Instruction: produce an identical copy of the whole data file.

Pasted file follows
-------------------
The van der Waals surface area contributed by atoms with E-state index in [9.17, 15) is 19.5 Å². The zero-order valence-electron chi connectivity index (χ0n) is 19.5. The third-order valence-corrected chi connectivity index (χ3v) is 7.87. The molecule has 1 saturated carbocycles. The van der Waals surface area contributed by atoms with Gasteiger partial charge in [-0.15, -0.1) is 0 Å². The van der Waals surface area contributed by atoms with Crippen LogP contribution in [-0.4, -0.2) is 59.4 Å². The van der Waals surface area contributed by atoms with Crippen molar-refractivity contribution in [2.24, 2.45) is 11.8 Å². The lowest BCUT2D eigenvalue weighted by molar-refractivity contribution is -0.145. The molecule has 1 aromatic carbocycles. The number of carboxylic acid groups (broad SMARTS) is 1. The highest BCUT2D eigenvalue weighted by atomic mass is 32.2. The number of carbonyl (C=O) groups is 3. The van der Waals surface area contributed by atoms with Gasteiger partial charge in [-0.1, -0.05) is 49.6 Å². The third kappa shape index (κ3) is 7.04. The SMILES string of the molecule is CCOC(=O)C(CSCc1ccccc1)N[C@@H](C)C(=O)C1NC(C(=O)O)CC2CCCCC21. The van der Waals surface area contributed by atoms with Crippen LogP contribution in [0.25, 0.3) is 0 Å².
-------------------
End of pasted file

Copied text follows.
The van der Waals surface area contributed by atoms with E-state index in [9.17, 15) is 19.5 Å². The zero-order valence-electron chi connectivity index (χ0n) is 19.5. The third-order valence-corrected chi connectivity index (χ3v) is 7.87. The molecule has 1 saturated carbocycles. The van der Waals surface area contributed by atoms with Gasteiger partial charge in [-0.15, -0.1) is 0 Å². The van der Waals surface area contributed by atoms with Crippen LogP contribution in [-0.4, -0.2) is 59.4 Å². The van der Waals surface area contributed by atoms with Crippen molar-refractivity contribution in [2.24, 2.45) is 11.8 Å². The lowest BCUT2D eigenvalue weighted by molar-refractivity contribution is -0.145. The molecule has 1 aromatic carbocycles. The number of carboxylic acid groups (broad SMARTS) is 1. The highest BCUT2D eigenvalue weighted by atomic mass is 32.2. The number of carbonyl (C=O) groups is 3. The van der Waals surface area contributed by atoms with Gasteiger partial charge in [-0.1, -0.05) is 49.6 Å². The third kappa shape index (κ3) is 7.04. The SMILES string of the molecule is CCOC(=O)C(CSCc1ccccc1)N[C@@H](C)C(=O)C1NC(C(=O)O)CC2CCCCC21. The van der Waals surface area contributed by atoms with Crippen LogP contribution in [0.25, 0.3) is 0 Å².